Despite that, Sam and Bucky’s dynamic was a joy to watch. The episode doubles down on them being like an old married couple with them constantly bickering and even directly leaning into the idea with Dr. Rayner engaging them in an awkward couples counselling technique that they are both understandably resistant to. It involves them getting uncomfortably close to one another and awakens their more childish instincts which prompts them into a staring contest. It’s highly amusing to watch and the actors make it work brilliantly thanks to their natural chemistry. It also isn’t overplayed to the point that it becomes tedious and feels perfectly natural.
Outside of the comedic angle there is a clear respect that exists between them with their shared history informing a really complicated relationship that makes them such an effective team. Bucky wants to reclaim the shield and have both of them wield it in Steve’s honour. He may be confused as to his own sense of self worth but he still believes that they are best placed to honour Steve rather than a government sanctioned stooge who never knew him. They also support one another at key points and are able to look beyond the petty annoyances that often rise to the surface. If this balance is maintained then there will be plenty of varied interactions.
A good amount of time is spent developing important background details. The Flag Smashers are places as the major threat of the season though there isn’t a lot of detail surrounding them at this point. They somehow have access to a Super Soldier Serum which allows them to have plenty of muscle behind them so they represent a reasonable physical threat if nothing else. Karli Morgenthau (Erin Kellyman) occupies a position of leadership within the organisation and has gained a lot of notoriety in the time they have been active. Very little can be concluded about her as a character but the mention about priority given to those who returned from the Blip rather than those who never disappeared is a compelling setup for something that may be explored in greater detail. Even though their actions are to be condemned it makes sense that there would be unrest if people felt marginalised because of the way governments chose to approach the difficult situation that existed following the return of those Blipped. This adds texture to the world and establishes the Blip as an event that has complicated global consequences.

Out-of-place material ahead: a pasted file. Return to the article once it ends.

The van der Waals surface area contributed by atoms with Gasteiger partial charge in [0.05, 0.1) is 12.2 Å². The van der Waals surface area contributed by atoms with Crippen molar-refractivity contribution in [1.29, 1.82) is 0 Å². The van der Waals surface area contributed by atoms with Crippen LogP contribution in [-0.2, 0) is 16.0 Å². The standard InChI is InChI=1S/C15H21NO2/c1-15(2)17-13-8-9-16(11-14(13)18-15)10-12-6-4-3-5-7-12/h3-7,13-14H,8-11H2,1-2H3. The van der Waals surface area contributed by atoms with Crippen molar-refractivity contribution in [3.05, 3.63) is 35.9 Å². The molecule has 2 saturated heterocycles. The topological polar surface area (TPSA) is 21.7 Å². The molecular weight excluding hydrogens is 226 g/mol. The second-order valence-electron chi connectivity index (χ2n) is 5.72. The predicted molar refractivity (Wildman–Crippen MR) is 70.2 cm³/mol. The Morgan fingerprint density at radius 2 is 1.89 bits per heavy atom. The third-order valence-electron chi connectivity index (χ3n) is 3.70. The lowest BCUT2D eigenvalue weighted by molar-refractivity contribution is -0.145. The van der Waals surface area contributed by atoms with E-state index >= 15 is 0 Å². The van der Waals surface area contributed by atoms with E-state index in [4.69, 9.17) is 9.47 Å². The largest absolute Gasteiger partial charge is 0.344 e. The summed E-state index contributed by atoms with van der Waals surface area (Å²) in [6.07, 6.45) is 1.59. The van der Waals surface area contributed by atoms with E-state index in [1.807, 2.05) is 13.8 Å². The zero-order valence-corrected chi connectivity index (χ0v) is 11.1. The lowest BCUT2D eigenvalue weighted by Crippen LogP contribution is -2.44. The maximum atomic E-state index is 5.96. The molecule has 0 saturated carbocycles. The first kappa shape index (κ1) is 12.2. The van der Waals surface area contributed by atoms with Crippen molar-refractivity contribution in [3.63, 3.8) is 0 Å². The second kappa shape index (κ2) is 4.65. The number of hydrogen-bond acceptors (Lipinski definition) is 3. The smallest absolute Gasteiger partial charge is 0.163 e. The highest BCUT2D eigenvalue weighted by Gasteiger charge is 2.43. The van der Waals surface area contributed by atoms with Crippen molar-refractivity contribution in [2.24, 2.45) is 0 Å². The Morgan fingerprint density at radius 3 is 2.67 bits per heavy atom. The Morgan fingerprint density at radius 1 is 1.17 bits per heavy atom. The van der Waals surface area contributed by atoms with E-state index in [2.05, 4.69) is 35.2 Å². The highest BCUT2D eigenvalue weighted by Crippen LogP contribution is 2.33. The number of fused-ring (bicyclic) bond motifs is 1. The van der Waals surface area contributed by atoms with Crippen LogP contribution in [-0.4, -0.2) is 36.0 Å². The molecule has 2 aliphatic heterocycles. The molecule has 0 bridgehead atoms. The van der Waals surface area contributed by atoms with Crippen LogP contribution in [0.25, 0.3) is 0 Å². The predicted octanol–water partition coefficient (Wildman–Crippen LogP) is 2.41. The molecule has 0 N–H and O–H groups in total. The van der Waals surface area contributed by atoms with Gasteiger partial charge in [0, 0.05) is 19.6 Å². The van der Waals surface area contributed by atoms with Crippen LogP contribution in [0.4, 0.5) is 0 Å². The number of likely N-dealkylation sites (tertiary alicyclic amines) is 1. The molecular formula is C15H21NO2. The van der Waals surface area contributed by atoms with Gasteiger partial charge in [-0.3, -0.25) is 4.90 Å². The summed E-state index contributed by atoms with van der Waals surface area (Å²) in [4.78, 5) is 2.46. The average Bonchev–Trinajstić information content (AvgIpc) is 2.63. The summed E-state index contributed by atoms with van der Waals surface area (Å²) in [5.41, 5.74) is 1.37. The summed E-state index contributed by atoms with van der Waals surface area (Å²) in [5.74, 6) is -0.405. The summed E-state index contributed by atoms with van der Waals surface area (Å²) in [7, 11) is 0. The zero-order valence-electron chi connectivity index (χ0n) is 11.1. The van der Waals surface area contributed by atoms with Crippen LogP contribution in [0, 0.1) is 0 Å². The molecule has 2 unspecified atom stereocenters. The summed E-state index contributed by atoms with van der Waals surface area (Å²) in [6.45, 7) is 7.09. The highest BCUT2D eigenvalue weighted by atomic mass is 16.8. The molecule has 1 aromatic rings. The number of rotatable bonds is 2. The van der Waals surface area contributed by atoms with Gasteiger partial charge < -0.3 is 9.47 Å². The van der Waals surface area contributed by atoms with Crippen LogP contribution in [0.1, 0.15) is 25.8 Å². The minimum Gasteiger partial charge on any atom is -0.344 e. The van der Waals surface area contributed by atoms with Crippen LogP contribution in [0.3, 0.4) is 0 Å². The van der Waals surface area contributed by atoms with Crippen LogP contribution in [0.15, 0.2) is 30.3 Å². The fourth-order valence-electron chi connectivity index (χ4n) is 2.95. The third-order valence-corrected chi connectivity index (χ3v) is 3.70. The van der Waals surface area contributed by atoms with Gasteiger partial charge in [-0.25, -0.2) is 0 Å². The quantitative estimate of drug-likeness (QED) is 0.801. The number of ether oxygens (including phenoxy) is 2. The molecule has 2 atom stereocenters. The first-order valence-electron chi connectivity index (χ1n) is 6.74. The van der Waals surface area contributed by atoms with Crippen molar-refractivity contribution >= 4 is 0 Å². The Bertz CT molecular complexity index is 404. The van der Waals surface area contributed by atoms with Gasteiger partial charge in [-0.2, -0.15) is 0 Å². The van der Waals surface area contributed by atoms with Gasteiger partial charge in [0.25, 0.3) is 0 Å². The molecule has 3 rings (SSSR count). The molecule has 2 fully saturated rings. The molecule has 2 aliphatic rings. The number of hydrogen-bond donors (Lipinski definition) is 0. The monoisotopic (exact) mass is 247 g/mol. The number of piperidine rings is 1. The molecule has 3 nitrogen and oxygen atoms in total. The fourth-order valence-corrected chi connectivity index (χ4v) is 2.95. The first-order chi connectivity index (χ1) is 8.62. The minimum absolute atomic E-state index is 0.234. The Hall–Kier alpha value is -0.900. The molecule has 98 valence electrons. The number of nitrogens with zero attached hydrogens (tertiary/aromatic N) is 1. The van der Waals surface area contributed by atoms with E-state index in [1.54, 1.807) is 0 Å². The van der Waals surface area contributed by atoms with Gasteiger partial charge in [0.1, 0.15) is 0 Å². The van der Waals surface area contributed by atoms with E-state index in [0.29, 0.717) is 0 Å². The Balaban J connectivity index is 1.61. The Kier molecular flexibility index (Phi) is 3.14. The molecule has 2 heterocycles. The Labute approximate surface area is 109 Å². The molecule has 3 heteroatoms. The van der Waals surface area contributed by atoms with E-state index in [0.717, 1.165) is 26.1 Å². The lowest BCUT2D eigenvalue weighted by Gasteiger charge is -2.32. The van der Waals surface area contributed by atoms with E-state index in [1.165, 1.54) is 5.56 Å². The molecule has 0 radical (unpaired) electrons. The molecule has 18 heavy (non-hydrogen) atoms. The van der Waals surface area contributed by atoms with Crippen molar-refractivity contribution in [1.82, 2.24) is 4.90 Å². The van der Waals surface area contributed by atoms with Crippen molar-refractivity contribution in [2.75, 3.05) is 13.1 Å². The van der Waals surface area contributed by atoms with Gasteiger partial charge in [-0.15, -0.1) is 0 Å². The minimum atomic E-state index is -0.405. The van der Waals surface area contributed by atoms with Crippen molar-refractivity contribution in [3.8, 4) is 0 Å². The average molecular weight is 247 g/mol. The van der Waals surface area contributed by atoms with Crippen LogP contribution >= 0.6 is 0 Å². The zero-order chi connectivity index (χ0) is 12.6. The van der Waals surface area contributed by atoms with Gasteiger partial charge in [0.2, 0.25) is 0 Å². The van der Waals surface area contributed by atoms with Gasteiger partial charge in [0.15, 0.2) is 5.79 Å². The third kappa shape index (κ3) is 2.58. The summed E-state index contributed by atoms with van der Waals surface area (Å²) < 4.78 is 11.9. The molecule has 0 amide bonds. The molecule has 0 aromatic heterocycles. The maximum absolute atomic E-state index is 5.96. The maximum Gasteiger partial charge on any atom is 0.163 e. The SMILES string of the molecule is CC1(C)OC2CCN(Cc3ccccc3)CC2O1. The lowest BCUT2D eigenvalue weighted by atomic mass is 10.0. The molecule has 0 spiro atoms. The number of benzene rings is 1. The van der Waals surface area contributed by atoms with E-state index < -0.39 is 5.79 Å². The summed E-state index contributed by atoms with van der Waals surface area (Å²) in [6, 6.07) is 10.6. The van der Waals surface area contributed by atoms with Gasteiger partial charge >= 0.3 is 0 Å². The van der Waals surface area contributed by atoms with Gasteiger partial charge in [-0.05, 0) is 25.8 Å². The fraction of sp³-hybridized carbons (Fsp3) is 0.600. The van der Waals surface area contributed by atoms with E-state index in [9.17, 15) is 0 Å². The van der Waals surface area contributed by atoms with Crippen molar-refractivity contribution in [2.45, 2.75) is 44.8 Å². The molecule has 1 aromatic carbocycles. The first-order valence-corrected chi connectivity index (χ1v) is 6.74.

Bucky taking Sam to see Isaiah Bradley (Carl Lumbly); a Super Soldier that he fought with during his tenure as the Winter Soldier further establishes that Steve wasn’t the unique specimen that was believed. Sam immediately questions why this is coming up now and Bucky admits that he kept it from Steve out of respect for Isaiah because he believes he had been through enough and deserved to live in anonymity. He sees it as a necessity to look him up because of the appearance of Super Soldiers but Isaiah is too damaged to even entertain a conversation about it and delivers a harrowing account of how he was treated. It’s grim and completely unsurprising given that he’s a black man. Once again this adds further texture to the world the show takes place in while somewhat supporting the Flag Smasher belief that those in power are not to be trusted. I’m fully expecting the United States Government to have sanctioned the Super Soldiers in some way.